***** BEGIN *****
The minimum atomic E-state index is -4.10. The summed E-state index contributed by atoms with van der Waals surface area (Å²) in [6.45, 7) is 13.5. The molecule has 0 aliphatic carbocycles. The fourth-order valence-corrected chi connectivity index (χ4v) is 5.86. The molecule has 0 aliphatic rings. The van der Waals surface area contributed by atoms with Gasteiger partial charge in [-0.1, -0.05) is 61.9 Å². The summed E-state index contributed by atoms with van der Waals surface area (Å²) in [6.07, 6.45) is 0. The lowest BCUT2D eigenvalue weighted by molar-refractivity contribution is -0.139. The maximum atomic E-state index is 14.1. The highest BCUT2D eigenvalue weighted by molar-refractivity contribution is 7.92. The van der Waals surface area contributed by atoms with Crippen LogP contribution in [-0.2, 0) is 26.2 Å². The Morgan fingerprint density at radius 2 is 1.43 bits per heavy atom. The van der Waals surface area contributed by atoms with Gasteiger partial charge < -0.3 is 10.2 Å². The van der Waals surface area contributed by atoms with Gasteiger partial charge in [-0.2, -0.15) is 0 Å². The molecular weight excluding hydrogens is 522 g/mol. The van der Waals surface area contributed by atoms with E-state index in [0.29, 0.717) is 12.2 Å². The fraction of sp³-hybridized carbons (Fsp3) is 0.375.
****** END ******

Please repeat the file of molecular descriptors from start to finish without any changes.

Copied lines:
The minimum atomic E-state index is -4.10. The summed E-state index contributed by atoms with van der Waals surface area (Å²) in [6.45, 7) is 13.5. The molecule has 0 aliphatic carbocycles. The fourth-order valence-corrected chi connectivity index (χ4v) is 5.86. The molecule has 0 aliphatic rings. The van der Waals surface area contributed by atoms with Gasteiger partial charge in [-0.1, -0.05) is 61.9 Å². The summed E-state index contributed by atoms with van der Waals surface area (Å²) in [6.07, 6.45) is 0. The lowest BCUT2D eigenvalue weighted by molar-refractivity contribution is -0.139. The maximum atomic E-state index is 14.1. The highest BCUT2D eigenvalue weighted by molar-refractivity contribution is 7.92. The van der Waals surface area contributed by atoms with Crippen LogP contribution in [-0.2, 0) is 26.2 Å². The Morgan fingerprint density at radius 2 is 1.43 bits per heavy atom. The van der Waals surface area contributed by atoms with Gasteiger partial charge < -0.3 is 10.2 Å². The van der Waals surface area contributed by atoms with Gasteiger partial charge in [-0.2, -0.15) is 0 Å². The molecular weight excluding hydrogens is 522 g/mol. The van der Waals surface area contributed by atoms with E-state index in [0.29, 0.717) is 12.2 Å². The fraction of sp³-hybridized carbons (Fsp3) is 0.375.